Each state has the authority to establish building codes. They can set statewide mandates or allow each town or territory to make their own rules. For example, Tennessee decided that the state's health department would publish a minimum standard for health conditions of any rental property that is distributed to each county, who in turn set living and building conditions for rental properties. When a home does not meet the standards established in the building codes, courts will usually deem it uninhabitable.
Common defects that can make a home uninhabitable include broken or missing windows or security gates or deadbolts, mold or cockroach infestation, low water pressures and slow drains, stairways without lights and a malfunctioning heater or air conditioning unit. Sometimes electrical sockets not working, intense and concentrated criminal activity and overwhelming smells could get a residence designated as uninhabitable. Things like unattractive carpeting are not sufficient.
Uninhabitable housing can also be defined by an insurance company to determine what constitutes a loss. The companies cover this material under loss of use or additional living expense policies. In the literature covering the terms of the policies, the companies list what constitutes an uninhabitable home. These terms represent an agreement between the insurance provider and policy holder when the holder purchases home insurance and is not subject to the same legal intervention that sometimes solves disputes between landlords and apartment renters.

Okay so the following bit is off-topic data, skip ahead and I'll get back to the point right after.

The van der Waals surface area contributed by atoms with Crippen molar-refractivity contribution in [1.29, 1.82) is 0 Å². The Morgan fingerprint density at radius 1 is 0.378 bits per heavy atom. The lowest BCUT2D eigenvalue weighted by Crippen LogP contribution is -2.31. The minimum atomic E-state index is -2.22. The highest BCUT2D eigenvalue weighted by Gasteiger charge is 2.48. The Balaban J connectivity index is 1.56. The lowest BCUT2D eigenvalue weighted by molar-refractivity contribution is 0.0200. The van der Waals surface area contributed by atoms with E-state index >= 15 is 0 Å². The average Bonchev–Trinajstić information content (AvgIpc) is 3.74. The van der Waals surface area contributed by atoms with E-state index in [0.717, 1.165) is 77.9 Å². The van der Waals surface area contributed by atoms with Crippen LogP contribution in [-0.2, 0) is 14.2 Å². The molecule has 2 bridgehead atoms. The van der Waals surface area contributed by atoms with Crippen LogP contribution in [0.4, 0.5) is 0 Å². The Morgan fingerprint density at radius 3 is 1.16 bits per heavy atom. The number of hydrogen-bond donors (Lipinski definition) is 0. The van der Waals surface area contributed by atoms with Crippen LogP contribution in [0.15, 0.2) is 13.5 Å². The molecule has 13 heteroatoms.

Another way uninhabitable housing can be classified is if the property meets certain standards applied by the United States Department of Housing and Urban Development when they award grants. One example is the language used to describe the Neighborhood Stabilization Program dedicated to rehabilitating, reselling or replacing foreclosed or abandoned homes, which now includes "properties in mortgage default and uninhabitable homes with lingering code violations."